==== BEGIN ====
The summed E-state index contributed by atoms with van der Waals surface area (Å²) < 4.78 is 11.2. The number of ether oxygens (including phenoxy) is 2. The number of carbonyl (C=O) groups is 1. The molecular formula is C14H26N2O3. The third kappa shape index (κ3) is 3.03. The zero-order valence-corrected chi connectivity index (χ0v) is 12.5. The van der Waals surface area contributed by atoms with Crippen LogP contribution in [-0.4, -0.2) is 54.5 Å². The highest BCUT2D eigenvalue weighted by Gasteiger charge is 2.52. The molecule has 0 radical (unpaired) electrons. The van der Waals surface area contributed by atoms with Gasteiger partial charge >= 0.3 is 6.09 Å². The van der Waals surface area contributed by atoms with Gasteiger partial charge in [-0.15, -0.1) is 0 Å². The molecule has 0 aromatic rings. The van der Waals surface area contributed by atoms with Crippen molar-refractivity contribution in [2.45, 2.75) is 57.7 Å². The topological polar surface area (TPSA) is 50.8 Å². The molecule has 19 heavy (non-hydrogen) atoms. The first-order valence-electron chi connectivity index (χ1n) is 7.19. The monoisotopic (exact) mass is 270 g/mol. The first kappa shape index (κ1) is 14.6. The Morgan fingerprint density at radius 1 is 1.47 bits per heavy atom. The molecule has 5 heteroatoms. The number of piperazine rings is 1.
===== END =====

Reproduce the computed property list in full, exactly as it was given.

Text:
The summed E-state index contributed by atoms with van der Waals surface area (Å²) < 4.78 is 11.2. The number of ether oxygens (including phenoxy) is 2. The number of carbonyl (C=O) groups is 1. The molecular formula is C14H26N2O3. The third kappa shape index (κ3) is 3.03. The zero-order valence-corrected chi connectivity index (χ0v) is 12.5. The van der Waals surface area contributed by atoms with Crippen LogP contribution in [-0.4, -0.2) is 54.5 Å². The highest BCUT2D eigenvalue weighted by Gasteiger charge is 2.52. The molecule has 0 radical (unpaired) electrons. The van der Waals surface area contributed by atoms with Gasteiger partial charge >= 0.3 is 6.09 Å². The van der Waals surface area contributed by atoms with Gasteiger partial charge in [-0.15, -0.1) is 0 Å². The molecule has 0 aromatic rings. The van der Waals surface area contributed by atoms with Crippen molar-refractivity contribution in [2.45, 2.75) is 57.7 Å². The topological polar surface area (TPSA) is 50.8 Å². The molecule has 19 heavy (non-hydrogen) atoms. The first-order valence-electron chi connectivity index (χ1n) is 7.19. The monoisotopic (exact) mass is 270 g/mol. The first kappa shape index (κ1) is 14.6. The Morgan fingerprint density at radius 1 is 1.47 bits per heavy atom. The molecule has 5 heteroatoms. The number of piperazine rings is 1.